7. [Bacteriology and mycology of otitis externa in dogs].

    PubMed

    Bornand, V

    1992-01-01

    The bacterial and fungal flora of 1118 ears of dogs with otitis externa and 100 ears of healthy control dogs were studied in order to isolate the causative agents. The yeast Malassezia pachydermatis (56%) was by far the most common organism in otitic dogs followed by the bacteria Staphylococcus intermedius (23%), Pseudomonas aeruginosa (12%), Proteus spp. (6%) and Streptococcus canis (5%). A statistical analysis of observed results showed that the incidence of these organisms is significant in otitic dogs. Many strains of S.intermedius, P.aeruginosa and Proteus spp. are resistant to antimicrobial agents commonly used to treat otitis externa. Therefore an antimicrobial susceptibility testing was performed using "Cobas Bact" for these bacterias. Furthermore, 80 strains of M.pachydermatis were submitted to identification-kits (API 20 CAUX, API STAPH, Cobas Micro). The observed results showed that an identification with these tests was not possible.

  8. Viruses in diarrhoeic dogs include novel kobuviruses and sapoviruses.

    PubMed

    Li, Linlin; Pesavento, Patricia A; Shan, Tongling; Leutenegger, Christian M; Wang, Chunlin; Delwart, Eric

    2011-11-01

    The close interactions of dogs with humans and surrounding wildlife provide frequent opportunities for cross-species virus transmissions. In order to initiate an unbiased characterization of the eukaryotic viruses in the gut of dogs, this study used deep sequencing of partially purified viral capsid-protected nucleic acids from the faeces of 18 diarrhoeic dogs. Known canine parvoviruses, coronaviruses and rotaviruses were identified, and the genomes of the first reported canine kobuvirus and sapovirus were characterized. Canine kobuvirus, the first sequenced canine picornavirus and the closest genetic relative of the diarrhoea-causing human Aichi virus, was detected at high frequency in the faeces of both healthy and diarrhoeic dogs. Canine sapovirus constituted a novel genogroup within the genus Sapovirus, a group of viruses also associated with human and animal diarrhoea. These results highlight the high frequency of new virus detection possible even in extensively studied animal species using metagenomics approaches, and provide viral genomes for further disease-association studies.

  9. Dogs Discriminate Identical Twins

    PubMed Central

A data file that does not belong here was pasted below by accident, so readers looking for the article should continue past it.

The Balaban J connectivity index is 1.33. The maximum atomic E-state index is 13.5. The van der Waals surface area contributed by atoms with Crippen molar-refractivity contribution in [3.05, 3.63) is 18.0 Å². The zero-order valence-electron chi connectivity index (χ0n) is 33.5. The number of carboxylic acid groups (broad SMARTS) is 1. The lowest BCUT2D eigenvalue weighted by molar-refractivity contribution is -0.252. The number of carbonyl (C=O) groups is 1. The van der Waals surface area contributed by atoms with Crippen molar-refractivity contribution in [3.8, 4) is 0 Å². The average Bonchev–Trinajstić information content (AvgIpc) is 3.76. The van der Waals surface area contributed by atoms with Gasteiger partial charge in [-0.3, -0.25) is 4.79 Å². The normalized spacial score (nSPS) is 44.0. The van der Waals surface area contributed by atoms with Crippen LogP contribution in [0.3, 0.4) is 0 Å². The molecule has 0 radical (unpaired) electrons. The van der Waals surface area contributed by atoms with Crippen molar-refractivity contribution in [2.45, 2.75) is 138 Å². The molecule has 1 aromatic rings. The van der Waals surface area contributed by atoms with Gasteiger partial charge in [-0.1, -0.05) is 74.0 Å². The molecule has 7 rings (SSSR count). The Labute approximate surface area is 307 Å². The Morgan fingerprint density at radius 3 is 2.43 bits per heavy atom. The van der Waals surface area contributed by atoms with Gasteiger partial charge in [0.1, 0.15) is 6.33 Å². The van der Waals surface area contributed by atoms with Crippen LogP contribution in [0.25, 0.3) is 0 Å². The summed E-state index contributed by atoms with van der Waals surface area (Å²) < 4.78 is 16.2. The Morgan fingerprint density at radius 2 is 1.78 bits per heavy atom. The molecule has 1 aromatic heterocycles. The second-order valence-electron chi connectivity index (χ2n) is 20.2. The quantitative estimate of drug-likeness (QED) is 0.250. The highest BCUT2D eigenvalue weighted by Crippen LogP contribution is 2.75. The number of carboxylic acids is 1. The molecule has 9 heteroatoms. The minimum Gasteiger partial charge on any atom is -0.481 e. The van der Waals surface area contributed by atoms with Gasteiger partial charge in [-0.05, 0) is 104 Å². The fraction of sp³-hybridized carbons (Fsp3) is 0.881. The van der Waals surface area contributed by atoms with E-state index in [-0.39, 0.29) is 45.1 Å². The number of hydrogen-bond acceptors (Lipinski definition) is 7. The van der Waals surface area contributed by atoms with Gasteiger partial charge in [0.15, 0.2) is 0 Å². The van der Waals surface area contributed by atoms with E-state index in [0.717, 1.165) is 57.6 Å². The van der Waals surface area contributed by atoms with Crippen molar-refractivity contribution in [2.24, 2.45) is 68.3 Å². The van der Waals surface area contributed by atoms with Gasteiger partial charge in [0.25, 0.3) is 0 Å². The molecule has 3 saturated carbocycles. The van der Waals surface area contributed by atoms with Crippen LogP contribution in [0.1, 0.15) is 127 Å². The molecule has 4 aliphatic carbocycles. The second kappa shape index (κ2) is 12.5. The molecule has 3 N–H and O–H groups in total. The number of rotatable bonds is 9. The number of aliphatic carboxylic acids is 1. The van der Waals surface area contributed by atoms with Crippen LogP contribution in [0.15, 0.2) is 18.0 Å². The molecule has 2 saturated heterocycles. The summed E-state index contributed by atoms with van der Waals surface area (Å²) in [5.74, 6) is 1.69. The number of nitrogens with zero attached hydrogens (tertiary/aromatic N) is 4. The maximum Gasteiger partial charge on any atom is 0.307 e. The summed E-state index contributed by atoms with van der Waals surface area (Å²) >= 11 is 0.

Pinc, Ludvík; Bartoš, Luděk; Reslová, Alice; Kotrba, Radim

    2011-01-01

    Earlier studies have shown variation among experimental attempts to establish whether human monozygotic twins that are genetically identical also have identical individual scents. In none of the cases were the dogs able to distinguish all the individual scents of monozygotic twins living in the same environment if the scents were presented to them separately. Ten specially trained police German Shepherd dogs of three Czech Republic Police Regional Headquarters were used for scent identification in our study. The dogs were supposed to match scents of two monozygotic pairs (5 and 7 years old) and two dizygotic twin pairs (8 and 13 years old). Scents were collected on cotton squares stored in glass jars. Dog handlers were blind to the experiment details. In each trial (line-up), one scent was used as a starting scent and the dog was then sent to determine if any of the 7 presented glass jars contained a matching scent. Scents of children of similar ages were used as distractors. In the matching procedure, the dogs matched correctly the scent of one twin with the other, as well as two scents collected from every single identical and non-identical twin to prove their efficacy and likewise, the presence of the matching twin scent in any given glass jar. All dogs in all trials distinguished correctly the scents of identical as well as non-identical twins. All dogs similarly matched positively two scents collected from the same individuals. Our findings indicated that specially trained German Shepherd dogs are able to distinguish individual scents of identical twins despite the fact that they live in the same environment, eat the same food and even if the scents are not presented to them simultaneously. PMID:21698282

  10. Elevation of neutrophil gelatinase-associated lipocalin (NGAL) in non-azotemic dogs with urinary tract infection.

    PubMed

    Daure, Evence; Belanger, Marie C; Beauchamp, Guy; Lapointe, Catherine

    2013-12-01